Reds pitcher Homer Bailey pitches MLB's second straight no-hitter just moments ago, becoming just the 27th pitcher in history to throw multiple no-hitters.
CINCINNATI -- Cincinnati Reds right-hander Homer Bailey now owns the last two no-hitters in the major leagues.
Bailey, who had a perfect game through six innings Tuesday night, finished with the 16th no-hitter in franchise history, striking out nine in a 3-0 victory over the San Francisco Giants at Great American Ball Park.
Second baseman Brandon Phillips gave Bailey some breathing room with a two-run home run in the sixth.
Bailey also threw a no-hitter against the Pittsburgh Pirates at PNC Park on Sept. 28, 2012. Nolan Ryan was the last pitcher to be responsible for the last two no-hitters in the majors, accomplishing the feat in 1974 and '75.
With the crowd of 27,509 standing in the ninth inning, Bailey retired Brandon Crawford on a ground ball back to the mound, then struck out pinch hitter Tony Abreu swinging. He got Blanco to ground to third baseman Todd Frazier to end it.
Bailey threw 109 pitches, 74 of them strikes.
It was the first no-hitter pitched in Cincinnati since Tom Browning's perfect game against the Los Angeles Dodgers on Sept. 16, 1988.
Bailey (5-6) retired the first 18 batters he faced before Blanco walked on a 3-2 pitch to begin the seventh.
First baseman Joey Votto might have saved Bailey's no-hitter in the seventh when he fielded Buster Posey's slow roller, and when it appeared Bailey wasn't going to cover first base in time, instead threw to third to retire Blanco on a fielder's choice. Pablo Sandoval struck out to end the inning.
Bailey struck out three straight batters in the sixth. He went to 3-2 on Brandon Crawford in that inning, which was just his third full count to that point.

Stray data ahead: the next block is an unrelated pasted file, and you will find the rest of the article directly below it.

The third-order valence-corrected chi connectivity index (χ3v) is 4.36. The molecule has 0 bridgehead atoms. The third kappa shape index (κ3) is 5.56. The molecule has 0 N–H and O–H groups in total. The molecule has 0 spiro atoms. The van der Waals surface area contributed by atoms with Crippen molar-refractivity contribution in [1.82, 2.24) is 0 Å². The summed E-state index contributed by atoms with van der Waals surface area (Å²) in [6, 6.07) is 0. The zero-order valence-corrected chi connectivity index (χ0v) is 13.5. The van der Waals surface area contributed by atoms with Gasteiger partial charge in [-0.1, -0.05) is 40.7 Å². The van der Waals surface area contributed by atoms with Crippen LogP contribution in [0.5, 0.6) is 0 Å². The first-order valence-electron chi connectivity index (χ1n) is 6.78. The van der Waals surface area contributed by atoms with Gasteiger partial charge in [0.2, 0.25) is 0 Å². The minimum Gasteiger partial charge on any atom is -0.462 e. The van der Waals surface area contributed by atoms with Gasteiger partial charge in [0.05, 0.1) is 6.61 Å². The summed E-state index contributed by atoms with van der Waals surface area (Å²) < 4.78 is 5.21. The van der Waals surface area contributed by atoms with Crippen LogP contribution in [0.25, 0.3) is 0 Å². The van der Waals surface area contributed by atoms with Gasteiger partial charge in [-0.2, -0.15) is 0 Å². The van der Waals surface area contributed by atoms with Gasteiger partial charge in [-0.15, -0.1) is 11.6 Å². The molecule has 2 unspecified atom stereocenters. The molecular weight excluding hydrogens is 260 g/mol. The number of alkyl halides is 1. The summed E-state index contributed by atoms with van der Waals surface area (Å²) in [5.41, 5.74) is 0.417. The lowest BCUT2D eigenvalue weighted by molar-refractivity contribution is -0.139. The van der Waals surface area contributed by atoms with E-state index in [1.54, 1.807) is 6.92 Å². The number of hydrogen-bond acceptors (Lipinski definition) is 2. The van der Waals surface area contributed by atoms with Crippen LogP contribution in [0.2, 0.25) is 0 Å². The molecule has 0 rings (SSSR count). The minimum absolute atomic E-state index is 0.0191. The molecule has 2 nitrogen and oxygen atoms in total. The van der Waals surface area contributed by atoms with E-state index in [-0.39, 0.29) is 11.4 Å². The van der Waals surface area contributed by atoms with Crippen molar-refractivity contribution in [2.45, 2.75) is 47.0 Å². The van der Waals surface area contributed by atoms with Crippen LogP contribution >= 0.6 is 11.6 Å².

Giants starter Tim Lincecum kept it a one-run game until the sixth when Votto singled and Phillips followed with a line drive home run to left, making the score 3-0.
Lincecum (4-9) allowed three runs over 5 1/3 innings.
In the first inning, Shin-Soo Choo doubled off Hunter Pence's glove in right and later scored on a sacrifice fly by Joey Votto, putting Cincinnati ahead 1-0.
Choo's hit initially was ruled a homer, but after a two-minute, 15-second review, the umpires concluded the ball caromed off Pence's glove and did not clear the fence.
The closest the Giants came to a hit through six innings was on Pablo Sandoval's fifth-inning grounder. Shortstop Zack Cozart ranged far to his left to field the ball behind second base, and he threw out Sandoval at first.
NOTES: Giants LHP Mike Kickham, who allowed seven earned runs in 2 2/3 innings Monday night, was moved to the bullpen, where he'll assume a long-relief role. Kickham is 0-3 with a 13.94 ERA in three starts. .. Reds LF Ryan Ludwick, on the disabled list since suffering a shoulder injury on Opening Day, has resumed baseball activity, including hitting off a tee. .. Giants INF Joaquin Arias, who hadn't played since straining his left hamstring on June 24, was available to pinch-hit Tuesday. Arias further tested his hamstring before the game and is closer to returning to the starting lineup. .. From June 1 through July 1, San Francisco averaged 3.25 runs per game, second fewest in the major leagues behind the Houston Astros in that span. "We're expanding too much," Giants manager Bruce Bochy said. "It's human nature. They all want to be the guy who carries us and gets us out of it. That's not the way it works."